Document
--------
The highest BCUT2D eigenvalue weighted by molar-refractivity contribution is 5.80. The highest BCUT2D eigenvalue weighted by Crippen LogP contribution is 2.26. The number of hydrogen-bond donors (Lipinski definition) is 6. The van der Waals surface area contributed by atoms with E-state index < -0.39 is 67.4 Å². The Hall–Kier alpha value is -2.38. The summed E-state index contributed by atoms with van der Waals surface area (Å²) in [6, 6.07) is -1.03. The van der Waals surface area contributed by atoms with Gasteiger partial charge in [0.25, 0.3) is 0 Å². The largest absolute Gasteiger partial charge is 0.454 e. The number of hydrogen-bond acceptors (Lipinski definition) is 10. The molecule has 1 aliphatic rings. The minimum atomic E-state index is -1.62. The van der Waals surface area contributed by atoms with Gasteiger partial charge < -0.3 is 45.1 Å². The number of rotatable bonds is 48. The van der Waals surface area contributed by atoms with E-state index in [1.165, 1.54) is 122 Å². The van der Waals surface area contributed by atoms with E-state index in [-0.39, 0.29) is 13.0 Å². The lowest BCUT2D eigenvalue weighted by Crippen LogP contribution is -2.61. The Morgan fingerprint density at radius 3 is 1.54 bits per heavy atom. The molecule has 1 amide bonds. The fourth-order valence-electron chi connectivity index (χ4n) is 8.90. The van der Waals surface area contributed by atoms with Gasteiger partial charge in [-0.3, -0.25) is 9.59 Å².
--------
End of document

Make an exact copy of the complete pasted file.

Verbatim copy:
The highest BCUT2D eigenvalue weighted by molar-refractivity contribution is 5.80. The highest BCUT2D eigenvalue weighted by Crippen LogP contribution is 2.26. The number of hydrogen-bond donors (Lipinski definition) is 6. The van der Waals surface area contributed by atoms with E-state index < -0.39 is 67.4 Å². The Hall–Kier alpha value is -2.38. The summed E-state index contributed by atoms with van der Waals surface area (Å²) in [6, 6.07) is -1.03. The van der Waals surface area contributed by atoms with Gasteiger partial charge in [0.25, 0.3) is 0 Å². The largest absolute Gasteiger partial charge is 0.454 e. The number of hydrogen-bond acceptors (Lipinski definition) is 10. The molecule has 1 aliphatic rings. The minimum atomic E-state index is -1.62. The van der Waals surface area contributed by atoms with Gasteiger partial charge < -0.3 is 45.1 Å². The number of rotatable bonds is 48. The van der Waals surface area contributed by atoms with E-state index in [1.165, 1.54) is 122 Å². The van der Waals surface area contributed by atoms with E-state index in [-0.39, 0.29) is 13.0 Å². The lowest BCUT2D eigenvalue weighted by Crippen LogP contribution is -2.61. The Morgan fingerprint density at radius 3 is 1.54 bits per heavy atom. The molecule has 1 amide bonds. The fourth-order valence-electron chi connectivity index (χ4n) is 8.90. The van der Waals surface area contributed by atoms with Gasteiger partial charge in [-0.3, -0.25) is 9.59 Å².